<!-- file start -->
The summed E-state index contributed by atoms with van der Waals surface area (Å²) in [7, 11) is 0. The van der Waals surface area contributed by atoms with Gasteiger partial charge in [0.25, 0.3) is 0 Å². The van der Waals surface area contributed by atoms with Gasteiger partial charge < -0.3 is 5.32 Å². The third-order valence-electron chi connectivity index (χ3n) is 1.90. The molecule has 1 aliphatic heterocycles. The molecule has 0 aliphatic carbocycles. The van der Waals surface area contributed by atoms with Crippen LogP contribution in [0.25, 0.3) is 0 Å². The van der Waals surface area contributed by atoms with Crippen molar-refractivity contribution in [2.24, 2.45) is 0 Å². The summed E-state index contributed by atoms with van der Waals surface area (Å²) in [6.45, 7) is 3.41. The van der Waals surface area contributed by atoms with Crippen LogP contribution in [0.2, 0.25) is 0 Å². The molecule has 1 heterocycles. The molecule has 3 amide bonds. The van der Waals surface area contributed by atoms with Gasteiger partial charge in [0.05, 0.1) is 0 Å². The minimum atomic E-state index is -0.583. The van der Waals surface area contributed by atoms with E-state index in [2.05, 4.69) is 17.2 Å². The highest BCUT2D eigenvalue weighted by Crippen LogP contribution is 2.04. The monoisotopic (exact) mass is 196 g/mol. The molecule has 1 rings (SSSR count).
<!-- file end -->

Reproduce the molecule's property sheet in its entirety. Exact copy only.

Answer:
The summed E-state index contributed by atoms with van der Waals surface area (Å²) in [7, 11) is 0. The van der Waals surface area contributed by atoms with Gasteiger partial charge in [0.25, 0.3) is 0 Å². The van der Waals surface area contributed by atoms with Gasteiger partial charge < -0.3 is 5.32 Å². The third-order valence-electron chi connectivity index (χ3n) is 1.90. The molecule has 1 aliphatic heterocycles. The molecule has 0 aliphatic carbocycles. The van der Waals surface area contributed by atoms with Crippen LogP contribution in [0.25, 0.3) is 0 Å². The van der Waals surface area contributed by atoms with Crippen molar-refractivity contribution in [2.24, 2.45) is 0 Å². The summed E-state index contributed by atoms with van der Waals surface area (Å²) in [6.45, 7) is 3.41. The van der Waals surface area contributed by atoms with Crippen LogP contribution in [0.2, 0.25) is 0 Å². The molecule has 1 heterocycles. The molecule has 3 amide bonds. The van der Waals surface area contributed by atoms with Gasteiger partial charge in [0.05, 0.1) is 0 Å². The minimum atomic E-state index is -0.583. The van der Waals surface area contributed by atoms with E-state index in [2.05, 4.69) is 17.2 Å². The highest BCUT2D eigenvalue weighted by Crippen LogP contribution is 2.04. The monoisotopic (exact) mass is 196 g/mol. The molecule has 1 rings (SSSR count).